Nicholas Chelimo, 27, of Kenya, put on two surges to separate himself from the pack after the 21st mile, allowing him to distance himself from the pack en route to winning in 2 hours, 15 minutes, 18 seconds.
"I am very happy," Chelimo said.
Chelimo's first surge two minutes into the 21st mile helped him and fellow Kenyan Richard Limo pull away from a pack of four runners. Running next to each other, Chelimo put on another surge about two minutes later near Kalani High School to pull away from Limo.
"The pace was a little bit fast, then slow, then fast slow, then slow. It was very strict," Chelimo said.
Chelimo opened up an eight-second lead at the 22nd mile mark, and his lead continued to grow down the stretch. Knowing that Limo was his biggest competition, Chelimo turned around to check behind him several times. Limo, 30 of Kenya, finished in 2:17:18.
"I knew he would close the gap," Chelimo said. "I know he's very strong."
Limo said he wanted to make a move as well, but didn't have the energy.
Chelimo finished second at the October 2010 Eindhoven Marathon in 2:07:38 and was second at Honolulu in 2009 in 2:13:10.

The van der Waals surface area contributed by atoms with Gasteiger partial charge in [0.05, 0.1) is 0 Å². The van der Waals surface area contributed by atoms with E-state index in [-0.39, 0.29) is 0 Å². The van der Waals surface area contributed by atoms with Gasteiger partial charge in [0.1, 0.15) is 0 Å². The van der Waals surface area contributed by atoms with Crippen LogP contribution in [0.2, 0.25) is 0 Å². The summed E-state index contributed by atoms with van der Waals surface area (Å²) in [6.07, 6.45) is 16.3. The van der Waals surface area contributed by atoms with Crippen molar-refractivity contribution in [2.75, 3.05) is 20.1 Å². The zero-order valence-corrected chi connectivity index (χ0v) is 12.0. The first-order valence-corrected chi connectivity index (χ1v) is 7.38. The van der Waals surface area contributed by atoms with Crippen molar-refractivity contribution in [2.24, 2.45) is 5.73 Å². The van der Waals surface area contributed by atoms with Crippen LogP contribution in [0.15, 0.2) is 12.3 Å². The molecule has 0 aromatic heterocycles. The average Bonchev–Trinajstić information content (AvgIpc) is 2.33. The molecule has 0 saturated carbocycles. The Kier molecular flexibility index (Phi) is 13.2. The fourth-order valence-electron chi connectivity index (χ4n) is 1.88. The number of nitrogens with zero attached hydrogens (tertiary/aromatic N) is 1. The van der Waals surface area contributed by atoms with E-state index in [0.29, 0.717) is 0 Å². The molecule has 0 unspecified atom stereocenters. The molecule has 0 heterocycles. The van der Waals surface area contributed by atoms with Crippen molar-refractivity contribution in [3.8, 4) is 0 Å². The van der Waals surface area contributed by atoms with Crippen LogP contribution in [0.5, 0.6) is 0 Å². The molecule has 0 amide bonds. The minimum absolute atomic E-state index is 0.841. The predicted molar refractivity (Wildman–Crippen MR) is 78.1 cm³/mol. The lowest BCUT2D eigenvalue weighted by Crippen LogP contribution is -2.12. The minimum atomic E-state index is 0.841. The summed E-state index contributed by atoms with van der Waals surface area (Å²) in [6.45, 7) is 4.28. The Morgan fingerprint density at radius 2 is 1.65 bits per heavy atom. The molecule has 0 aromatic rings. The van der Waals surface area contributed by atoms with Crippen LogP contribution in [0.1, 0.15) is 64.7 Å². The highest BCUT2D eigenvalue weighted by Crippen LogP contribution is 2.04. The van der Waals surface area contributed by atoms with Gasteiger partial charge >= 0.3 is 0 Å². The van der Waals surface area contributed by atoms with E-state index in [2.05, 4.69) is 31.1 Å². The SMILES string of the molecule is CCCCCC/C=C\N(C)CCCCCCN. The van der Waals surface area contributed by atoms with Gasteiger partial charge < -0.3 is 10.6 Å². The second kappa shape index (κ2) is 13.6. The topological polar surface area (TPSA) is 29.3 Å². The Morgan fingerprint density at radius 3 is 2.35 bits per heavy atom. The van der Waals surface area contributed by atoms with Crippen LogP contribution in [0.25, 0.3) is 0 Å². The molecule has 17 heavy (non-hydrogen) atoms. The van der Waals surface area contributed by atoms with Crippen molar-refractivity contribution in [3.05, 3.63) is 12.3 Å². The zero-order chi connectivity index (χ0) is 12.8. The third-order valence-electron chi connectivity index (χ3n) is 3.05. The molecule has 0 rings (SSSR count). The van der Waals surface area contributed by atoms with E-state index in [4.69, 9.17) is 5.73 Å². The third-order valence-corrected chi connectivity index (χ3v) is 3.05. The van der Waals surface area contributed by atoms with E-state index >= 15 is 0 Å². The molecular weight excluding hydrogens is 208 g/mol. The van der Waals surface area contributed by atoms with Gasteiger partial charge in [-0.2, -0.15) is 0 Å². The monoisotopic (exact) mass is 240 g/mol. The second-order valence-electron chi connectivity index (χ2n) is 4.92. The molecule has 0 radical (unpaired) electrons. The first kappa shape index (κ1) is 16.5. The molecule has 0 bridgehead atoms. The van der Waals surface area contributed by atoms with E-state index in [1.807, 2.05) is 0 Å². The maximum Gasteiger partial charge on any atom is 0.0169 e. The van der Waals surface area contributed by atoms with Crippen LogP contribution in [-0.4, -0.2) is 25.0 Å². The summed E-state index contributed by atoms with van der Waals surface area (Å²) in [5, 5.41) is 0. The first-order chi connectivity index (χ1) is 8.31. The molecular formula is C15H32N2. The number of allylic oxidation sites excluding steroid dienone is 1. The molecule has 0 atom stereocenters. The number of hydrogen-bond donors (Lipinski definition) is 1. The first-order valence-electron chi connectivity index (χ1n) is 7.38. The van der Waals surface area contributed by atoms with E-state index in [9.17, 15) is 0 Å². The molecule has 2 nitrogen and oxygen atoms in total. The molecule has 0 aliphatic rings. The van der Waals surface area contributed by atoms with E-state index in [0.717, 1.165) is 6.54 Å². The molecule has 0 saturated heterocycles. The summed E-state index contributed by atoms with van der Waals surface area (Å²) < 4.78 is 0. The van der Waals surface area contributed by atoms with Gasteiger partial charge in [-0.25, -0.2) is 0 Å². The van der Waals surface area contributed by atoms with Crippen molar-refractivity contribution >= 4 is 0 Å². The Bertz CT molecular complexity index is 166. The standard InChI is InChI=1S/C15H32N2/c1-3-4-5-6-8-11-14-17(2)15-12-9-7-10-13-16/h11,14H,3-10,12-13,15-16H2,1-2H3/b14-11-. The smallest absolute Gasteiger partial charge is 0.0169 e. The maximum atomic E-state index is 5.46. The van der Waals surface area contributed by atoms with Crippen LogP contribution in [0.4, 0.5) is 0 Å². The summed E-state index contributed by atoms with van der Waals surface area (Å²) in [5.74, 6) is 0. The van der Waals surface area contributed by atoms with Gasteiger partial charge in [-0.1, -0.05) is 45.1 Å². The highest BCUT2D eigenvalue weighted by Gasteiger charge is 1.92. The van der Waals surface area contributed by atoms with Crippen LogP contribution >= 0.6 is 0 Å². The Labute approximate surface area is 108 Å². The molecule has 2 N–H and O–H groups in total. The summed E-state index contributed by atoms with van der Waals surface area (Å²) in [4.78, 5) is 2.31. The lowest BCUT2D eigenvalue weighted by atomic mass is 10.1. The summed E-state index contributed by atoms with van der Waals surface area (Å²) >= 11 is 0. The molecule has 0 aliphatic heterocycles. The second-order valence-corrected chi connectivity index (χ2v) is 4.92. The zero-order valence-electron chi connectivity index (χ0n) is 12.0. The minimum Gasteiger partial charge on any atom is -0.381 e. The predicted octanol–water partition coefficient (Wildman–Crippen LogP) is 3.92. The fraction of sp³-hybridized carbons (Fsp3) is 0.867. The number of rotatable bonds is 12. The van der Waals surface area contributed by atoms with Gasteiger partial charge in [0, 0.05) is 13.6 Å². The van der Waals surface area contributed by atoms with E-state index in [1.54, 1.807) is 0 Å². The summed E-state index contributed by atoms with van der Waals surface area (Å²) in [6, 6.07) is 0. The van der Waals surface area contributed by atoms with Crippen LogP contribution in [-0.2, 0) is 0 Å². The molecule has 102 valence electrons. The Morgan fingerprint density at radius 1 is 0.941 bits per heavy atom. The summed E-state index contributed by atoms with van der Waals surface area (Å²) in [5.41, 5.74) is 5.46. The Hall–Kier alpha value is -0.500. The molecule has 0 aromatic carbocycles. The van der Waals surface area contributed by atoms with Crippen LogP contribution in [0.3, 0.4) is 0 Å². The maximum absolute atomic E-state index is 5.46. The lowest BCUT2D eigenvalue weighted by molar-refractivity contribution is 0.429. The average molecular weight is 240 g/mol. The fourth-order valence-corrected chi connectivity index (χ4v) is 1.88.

Belainesh Gebre, a 22-year-old Ethiopian who trains in New Mexico, won her marathon debut by dethroning three-time champion Svetlana Zakharova of Russia with a time of 2 hours, 32 minutes, 13 seconds.
Although she was making her marathon debut, it was Gebre's sixth professional road race win in a row in 2010 and her 13th podium finish of the year. (She also won her first race of 2011, the Naples Daily News Half-Marathon on Jan. 16).
Zakharova filed a protest with the race committee after course photos indicated that Gebre's coach and boyfriend, Ezykyas Sisay, might have paced her much of the way and further assisted her by handing her water cups. But a USA Track and Field official at the scene judged in Gebre's favor after a review of the circumstances.
"We don't think there was any question the coach acted inappropriately," said Jim Barahal, president of the Honolulu Marathon Association.
Gebre did not contact race officials to enter the race as an elite, paid her own registration fee and wore a high rank-and-file number (9670).
Gebre pulled away early in the race, and held a two-minute lead by the 10-kilometer mark.
"I'm so surprised," Gebre said of winning her marathon debut. "I'm so happy."
Zakharova gradually closed the gap on Gebre, but the 40-year-old Russian couldn't catch up, finishing second in 2:33:01.